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Total midi noob here. Say I export a score that I'm writing with music notation software as a midi file (or I suppose any midi file, but that's where my midi files will come from). How would I go into that midi file and adjust the pitch associated with specific note or notes up or down by a certain number of cents? Or does midi work in raw frequencies rather than cents? Either one would work.

I'm imagining a program that can go into a midi file, find some moment where, say, the notes C4, E4, and G4 (midi numbers 60,64,67) are sounding simultaneously, and change the midi file so that sound of the E4 for that moment is lowered by 13.686¢, and the sound of the G4 is raised by 1.955¢ (frequency of note number 64 lowered from 329.627557 Hz to 327.031957 Hz, frequency of note number 67 raised from 391.995436 Hz to 392.438348 Hz) in order to create a justly tuned major triad.

Are midi files formatted in such a way that you could open them as a plain text file, find a moment like the one I specified, and make the desired alteration to the file so that the sound is altered upon importing the midi file for playback?

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This depends on which of the many standards your synthesizer supports.

Almost everybody supports pitch bend, which is a single setting for all notes on the same channel.

The GS, XG, and GM2 standards define scale/octave tuning, where you can adjust all twelve semitones, but the tuning adjustment is the same in each octave.

The MIDI Tuning Standard defines messages that allow adjusting all 128 possible notes separately.

All of these mechanisms require you to add MIDI messages to the file.

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On MIDI files I would just go with the pitch bend. You can either move the pitch wheel of your MIDI Keyboard (...if it has one) or you can edit the pitch automation within your DAW. Almost any DAW should give you that option.

Sometimes if you want detune something by a specific amount of cents I often find it quite easier with audio files within Ableton for example, where you can just type in the amount of cents you want to detune it, but this only works for audio files - not MIDI, so if this is an option, you would have to render your MIDI to audio first within your DAW.

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Yes and no.

There's plenty of different midi file formats. The typical ".mid" files contain 8-bit binary data streams. You actually can view that in a text editor. And even edit it, but I'm assuming that you won't find that comfortable due to a lack of a hex interpreter in your brain.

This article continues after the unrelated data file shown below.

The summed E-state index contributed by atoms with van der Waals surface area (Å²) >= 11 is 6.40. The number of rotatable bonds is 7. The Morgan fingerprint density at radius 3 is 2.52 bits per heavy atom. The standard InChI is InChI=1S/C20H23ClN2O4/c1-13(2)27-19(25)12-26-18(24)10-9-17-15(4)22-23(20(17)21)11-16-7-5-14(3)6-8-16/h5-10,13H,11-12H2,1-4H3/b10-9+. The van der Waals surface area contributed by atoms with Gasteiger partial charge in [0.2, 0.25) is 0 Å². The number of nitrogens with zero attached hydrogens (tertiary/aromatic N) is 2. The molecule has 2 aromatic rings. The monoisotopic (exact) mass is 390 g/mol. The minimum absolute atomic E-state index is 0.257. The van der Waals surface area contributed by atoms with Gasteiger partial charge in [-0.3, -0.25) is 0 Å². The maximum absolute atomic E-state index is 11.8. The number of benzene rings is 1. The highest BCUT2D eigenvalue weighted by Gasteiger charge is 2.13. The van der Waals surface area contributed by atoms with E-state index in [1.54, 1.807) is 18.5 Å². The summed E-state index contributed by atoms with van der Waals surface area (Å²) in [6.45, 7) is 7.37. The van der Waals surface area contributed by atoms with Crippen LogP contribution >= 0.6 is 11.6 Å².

There's also the ".musicxml" or ".mxl" file which is basically a midi XML file. It's specifically designed to be human readable, and if you're familiar with XML you'll feel a tad more comfortable. (In as far as XML can ever be comfortable)

That was the "yes" part, now on to the "no" bit.

No, since that's not how midi was envisioned. I mean, technically you can definitely do what you want, and the other answers provide you with some solutions. However, midi originated as a simple command format. Midi files don't actually contain audio data, but only events, in the sense of "set note X to 'on' at time T0. set note X to 'off' at time T1" etc. This allows midi files to be incredible small. (Well, at least they used to be) Also, since no audio data is contained it makes it ideal for machine communication; they're simply instruction sets. And any device/computer/whatever that understands midi can do it's thing with it. Which is why midi is so popular.

Anyway, nowhere does midi (formally!) specify a note as a frequency. It simply stores the notes and some additional information (velocity, timing, control commands, etc.) So, to come back to your question, the "no" stands for "it's not really meant to be used that way" but of course everybody does as they want and if you feel like pitch bending the hell out of your midi notes go ahead and pitch bend them to hell.

Now, the above is a heisenberg answer: everything I wrote is at the same time correct and incorrect. Since you described yourself as a midi noob, I decided to keep it simple and sacrificed accuracy. However if you are interested in the real, accurate answers I'd recommend diving into the following specifications:

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